Answer to Question #12133 Submitted to "Ask the Experts"

Category: Radiation Basics — Radiation Shielding

The following question was answered by an expert in the appropriate field:


To estimate dose through shielding penetrations, would a deuterium-tritium (D-T) generator resulting in 14 megaelectronvolt (MeV) neutrons be useful if the actual source has D-D interactions resulting in neutrons with average energy of 2.5 MeV?


For many instances of dose estimation from neutrons leaking through wall penetrations (I am assuming that the wall material is concrete), the results from the 14 MeV study could be used, with some adjustments, to provide an estimate of the dose from the lower average-energy 2.5 MeV neutrons. The instances in which I would expect this to be true are those in which (1) the inner aperture of the penetration is not impinged upon by the primary neutrons, i.e., only neutrons that have been scattered within the irradiation room impinge on the aperture; and (2) the penetration through the wall has at least one bend, and preferably two or more bends, within the wall thickness. Under these conditions, the neutrons that emerge from the penetration will be essentially thermalized as a consequence of scatter from the concrete as the neutrons make their way through the penetration.

A modifying consideration relates to the fact that the concrete reflection coefficients of the lower energy 2.5 MeV neutrons are significantly higher than those of the 14 MeV neutrons, roughly by a factor of two. As a result, assuming equal source-emission rates for the 2.5 MeV and 14 MeV neutrons, the fluence rates of scattered neutrons produced in the irradiation room from the 2.5 MeV neutrons will exceed those produced by the 14 MeV neutrons, and this could result in a commensurate increase in the thermal neutron fluence emerging from a given penetration. Considering this, and assuming equal fluences of neutrons from the low- and high-energy sources and equivalent irradiation conditions (same geometries, same scatterers, etc.), I would multiply the 14 MeV results by a factor of two to account for the initially increased scattered fluence in the room (and the associated increased fluence at a given penetration).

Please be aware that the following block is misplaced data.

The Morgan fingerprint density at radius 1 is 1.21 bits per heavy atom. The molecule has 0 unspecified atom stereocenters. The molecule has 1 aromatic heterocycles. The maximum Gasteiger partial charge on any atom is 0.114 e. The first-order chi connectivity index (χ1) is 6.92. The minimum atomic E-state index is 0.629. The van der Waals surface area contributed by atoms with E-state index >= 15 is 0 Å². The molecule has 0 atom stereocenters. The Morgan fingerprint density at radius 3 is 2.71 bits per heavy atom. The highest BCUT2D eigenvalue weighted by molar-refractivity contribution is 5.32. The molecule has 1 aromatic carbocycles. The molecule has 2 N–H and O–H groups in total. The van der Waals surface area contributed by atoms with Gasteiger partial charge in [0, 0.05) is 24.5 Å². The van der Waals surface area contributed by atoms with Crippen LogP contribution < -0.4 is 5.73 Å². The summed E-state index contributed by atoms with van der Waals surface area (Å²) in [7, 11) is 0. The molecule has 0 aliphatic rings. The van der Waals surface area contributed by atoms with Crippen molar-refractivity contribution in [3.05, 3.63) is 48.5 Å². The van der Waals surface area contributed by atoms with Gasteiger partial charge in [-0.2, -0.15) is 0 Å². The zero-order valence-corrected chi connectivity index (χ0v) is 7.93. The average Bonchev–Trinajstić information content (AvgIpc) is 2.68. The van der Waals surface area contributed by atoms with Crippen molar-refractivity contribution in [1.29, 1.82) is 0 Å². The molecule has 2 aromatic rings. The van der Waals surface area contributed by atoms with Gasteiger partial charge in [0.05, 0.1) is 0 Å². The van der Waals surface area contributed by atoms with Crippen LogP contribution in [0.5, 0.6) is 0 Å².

As should be evident from the above, we are dealing with some approximations and implicit assumptions in making the comparison between the expected results for the two situations you describe. This means that there is a notable level of uncertainty in the exactness of the projected results. This may be acceptable for your purposes, but if you require more certainty, the problem becomes more complicated, since the types of calculations required to predict neutron dose rates through shield penetrations may involve relatively complex Monte Carlo simulations that require experience in modeling and use of the appropriate computer codes.

George Chabot, PhD

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